Monday, May 6, 2013

The President has something on his mind

President Obama's speech at the 2012 Democratic Convention was structured around a theme: citizenship.
We, the people — recognize that we have responsibilities as well as rights; that our destinies are bound together; that a freedom which asks only, what's in it for me, a freedom without a commitment to others, a freedom without love or charity or duty or patriotism, is unworthy of our founding ideals, and those who died in their defense.

As citizens, we understand that America is not about what can be done for us. It's about what can be done by us, together through the hard and frustrating but necessary work of self-government. That's what we believe.
In an interview with Michael Scherer that was published a couple of weeks later, he talked about what he was thinking about if he was to win a second term.
There are a handful of big issues that we’re going to have to deal with...

But for me to get those accomplished, I do think I’m going to need to bring in the voices of the American people much more systematically, much more regularly.

Finding the right mechanisms to do that is something that we’re going to spend a lot of time thinking about.
And then yesterday, in his commencement speech to the graduates of Ohio State University, the President said this:
I’ve been thinking a lot lately about how we can keep this idea of citizenship in its fullest sense alive at the national level — not just on Election Day, not just in times of tragedy, but all the days in between. And perhaps because I spend a lot of time in Washington, I’m obsessed with this issue because that sense of citizenship is so sorely needed there...

I think about how we might perpetuate this notion of citizenship in a way that another politician from my home state of Illinois, Adlai Stevenson, once described patriotism not as “short, frenzied outbursts of emotion, but the tranquil and steady dedication of a lifetime.” That’s what patriotism is. That’s what citizenship is...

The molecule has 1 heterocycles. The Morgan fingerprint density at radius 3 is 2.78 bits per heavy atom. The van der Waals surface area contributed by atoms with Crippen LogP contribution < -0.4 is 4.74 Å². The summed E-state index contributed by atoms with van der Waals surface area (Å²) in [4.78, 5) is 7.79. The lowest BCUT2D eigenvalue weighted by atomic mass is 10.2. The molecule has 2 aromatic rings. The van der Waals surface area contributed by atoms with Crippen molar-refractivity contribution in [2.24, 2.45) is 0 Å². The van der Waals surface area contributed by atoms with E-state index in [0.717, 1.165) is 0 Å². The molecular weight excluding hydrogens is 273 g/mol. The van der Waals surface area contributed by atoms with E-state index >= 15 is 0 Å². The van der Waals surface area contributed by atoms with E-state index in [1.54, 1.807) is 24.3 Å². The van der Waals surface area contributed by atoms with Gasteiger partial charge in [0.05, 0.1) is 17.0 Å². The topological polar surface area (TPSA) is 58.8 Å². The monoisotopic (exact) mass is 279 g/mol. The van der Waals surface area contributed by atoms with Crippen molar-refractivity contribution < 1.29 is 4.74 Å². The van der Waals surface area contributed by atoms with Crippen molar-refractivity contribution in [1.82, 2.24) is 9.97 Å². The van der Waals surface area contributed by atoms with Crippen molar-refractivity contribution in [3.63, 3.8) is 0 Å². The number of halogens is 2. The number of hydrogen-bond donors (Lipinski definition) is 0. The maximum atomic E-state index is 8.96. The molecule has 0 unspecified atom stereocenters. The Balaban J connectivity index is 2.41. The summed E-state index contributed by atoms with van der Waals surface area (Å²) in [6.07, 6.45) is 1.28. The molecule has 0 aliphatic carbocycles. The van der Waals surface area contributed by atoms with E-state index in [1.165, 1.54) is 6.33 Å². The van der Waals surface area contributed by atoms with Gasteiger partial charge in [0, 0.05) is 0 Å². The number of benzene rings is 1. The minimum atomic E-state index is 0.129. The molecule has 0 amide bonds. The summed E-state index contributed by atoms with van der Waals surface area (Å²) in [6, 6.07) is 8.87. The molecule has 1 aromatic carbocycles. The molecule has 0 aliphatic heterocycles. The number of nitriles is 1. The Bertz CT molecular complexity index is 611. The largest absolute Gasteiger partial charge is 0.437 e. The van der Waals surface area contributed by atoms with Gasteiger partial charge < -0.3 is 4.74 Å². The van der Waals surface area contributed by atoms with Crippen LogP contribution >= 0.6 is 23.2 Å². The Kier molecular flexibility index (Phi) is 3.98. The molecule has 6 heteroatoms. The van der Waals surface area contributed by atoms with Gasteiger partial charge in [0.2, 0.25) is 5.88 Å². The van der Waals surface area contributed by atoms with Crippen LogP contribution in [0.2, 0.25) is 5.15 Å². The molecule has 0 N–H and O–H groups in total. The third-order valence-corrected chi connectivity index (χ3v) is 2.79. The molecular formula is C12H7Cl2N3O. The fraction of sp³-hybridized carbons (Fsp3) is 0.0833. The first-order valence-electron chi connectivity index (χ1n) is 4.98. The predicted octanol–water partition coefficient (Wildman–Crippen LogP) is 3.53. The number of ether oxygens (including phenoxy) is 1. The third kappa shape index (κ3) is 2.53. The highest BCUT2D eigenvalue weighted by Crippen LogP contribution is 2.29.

So briefly, I’ll ask for two things from the Class of 2013: to participate, and to persevere.
Of course, Organizing for Action is one avenue he is offering for citizens to engage. But its obvious that President Obama's mind is still at work on this one. I have a hunch we'll be hearing MUCH more about this during his second term.

4 comments:

  1. Let us all hope fervently that this is true because citizenship has taken a hit in this country and we all need to get creative about how to reverse the trend. Nice post, Smartypants.

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  2. It's interesting to me, how the President chooses words. And, given our discourse, the word "citizen" is important. This is one of those examples--maybe I'm projecting onto the President--where one compromises on language in an attempt to redefine it. We know that the word "citizen," in some circles is synonymous with "white American," in opposition to everyone else. Given the whole discussion of immigration policy, etc., citizen is a loaded term.

    Me, I know that this whole part of his project is the real point of his engagement with the political system. The only effective check on corporate power, capital, sociopolitical elites, etc., is popular power. I would even prefer the term communal power, because I can't see how power can be abstracted, through representatives, away from localities to some political and economic center. In power, there can be no representation, only action.

    But if the President talked about the right of every human being to anything, he'd immediately have to engage in a discussion of immigration policy, which, while part of the process, would act as a diversion to the right's benefit. So, he talks about citizenship. This is workable.

    There's a whole discussion of citizenship--I know I'm not saying anything profound--coming from the French Revolution that is worth examining. It was a different social world, but not so different that it can't supply food for thought.

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  3. On the next day after his victory, the President gave a tearful, heartfelt and passionate speech to his supporters. He stressed how much they meant to him in getting his passion for "citizenship" back on the table and what they can bring. Which is why I thought his "We the people" theme for his 2nd Swearing In as President was brilliant. I see that I was not incorrect that he would take it even farther. His brilliance is startling in its simplicity, awesome in its power!
    I am so IN!!
    Smilingl8dy

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    Replies
    1. Those very people will go forth and spread good citizenship far and wide in this country. Our Community Organizer is changing more than policy in this country. We are so lucky.

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